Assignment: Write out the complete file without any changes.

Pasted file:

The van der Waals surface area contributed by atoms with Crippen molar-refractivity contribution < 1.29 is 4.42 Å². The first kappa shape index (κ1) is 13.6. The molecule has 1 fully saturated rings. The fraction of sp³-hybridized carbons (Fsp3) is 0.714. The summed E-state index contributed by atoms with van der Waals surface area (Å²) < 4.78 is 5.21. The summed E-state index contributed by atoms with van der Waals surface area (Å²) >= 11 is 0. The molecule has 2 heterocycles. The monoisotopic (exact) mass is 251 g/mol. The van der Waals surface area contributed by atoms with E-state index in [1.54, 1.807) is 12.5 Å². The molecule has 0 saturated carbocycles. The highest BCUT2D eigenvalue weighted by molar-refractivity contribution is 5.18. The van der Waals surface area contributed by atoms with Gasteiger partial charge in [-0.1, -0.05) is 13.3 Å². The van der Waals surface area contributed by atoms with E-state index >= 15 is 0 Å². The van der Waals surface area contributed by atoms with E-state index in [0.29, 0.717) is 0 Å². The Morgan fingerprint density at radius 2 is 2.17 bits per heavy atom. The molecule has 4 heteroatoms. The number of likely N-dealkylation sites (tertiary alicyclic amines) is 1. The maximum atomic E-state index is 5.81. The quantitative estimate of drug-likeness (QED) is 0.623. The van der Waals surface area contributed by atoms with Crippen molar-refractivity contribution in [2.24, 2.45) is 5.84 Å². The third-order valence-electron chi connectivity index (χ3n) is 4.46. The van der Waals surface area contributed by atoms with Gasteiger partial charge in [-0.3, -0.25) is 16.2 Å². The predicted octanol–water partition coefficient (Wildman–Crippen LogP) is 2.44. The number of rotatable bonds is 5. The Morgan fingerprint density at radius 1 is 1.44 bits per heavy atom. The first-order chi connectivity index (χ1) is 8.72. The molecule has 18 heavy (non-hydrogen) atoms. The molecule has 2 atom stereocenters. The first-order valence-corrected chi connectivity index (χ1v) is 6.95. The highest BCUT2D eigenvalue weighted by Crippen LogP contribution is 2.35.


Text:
The van der Waals surface area contributed by atoms with Crippen molar-refractivity contribution < 1.29 is 4.42 Å². The first kappa shape index (κ1) is 13.6. The molecule has 1 fully saturated rings. The fraction of sp³-hybridized carbons (Fsp3) is 0.714. The summed E-state index contributed by atoms with van der Waals surface area (Å²) < 4.78 is 5.21. The summed E-state index contributed by atoms with van der Waals surface area (Å²) >= 11 is 0. The molecule has 2 heterocycles. The monoisotopic (exact) mass is 251 g/mol. The van der Waals surface area contributed by atoms with E-state index in [1.54, 1.807) is 12.5 Å². The molecule has 0 saturated carbocycles. The highest BCUT2D eigenvalue weighted by molar-refractivity contribution is 5.18. The van der Waals surface area contributed by atoms with Gasteiger partial charge in [-0.1, -0.05) is 13.3 Å². The van der Waals surface area contributed by atoms with E-state index >= 15 is 0 Å². The van der Waals surface area contributed by atoms with E-state index in [0.29, 0.717) is 0 Å². The Morgan fingerprint density at radius 2 is 2.17 bits per heavy atom. The molecule has 4 heteroatoms. The number of likely N-dealkylation sites (tertiary alicyclic amines) is 1. The maximum atomic E-state index is 5.81. The quantitative estimate of drug-likeness (QED) is 0.623. The van der Waals surface area contributed by atoms with Crippen molar-refractivity contribution in [2.24, 2.45) is 5.84 Å². The third-order valence-electron chi connectivity index (χ3n) is 4.46. The van der Waals surface area contributed by atoms with Gasteiger partial charge in [-0.3, -0.25) is 16.2 Å². The predicted octanol–water partition coefficient (Wildman–Crippen LogP) is 2.44. The number of rotatable bonds is 5. The Morgan fingerprint density at radius 1 is 1.44 bits per heavy atom. The first-order chi connectivity index (χ1) is 8.72. The molecule has 18 heavy (non-hydrogen) atoms. The molecule has 2 atom stereocenters. The first-order valence-corrected chi connectivity index (χ1v) is 6.95. The highest BCUT2D eigenvalue weighted by Crippen LogP contribution is 2.35.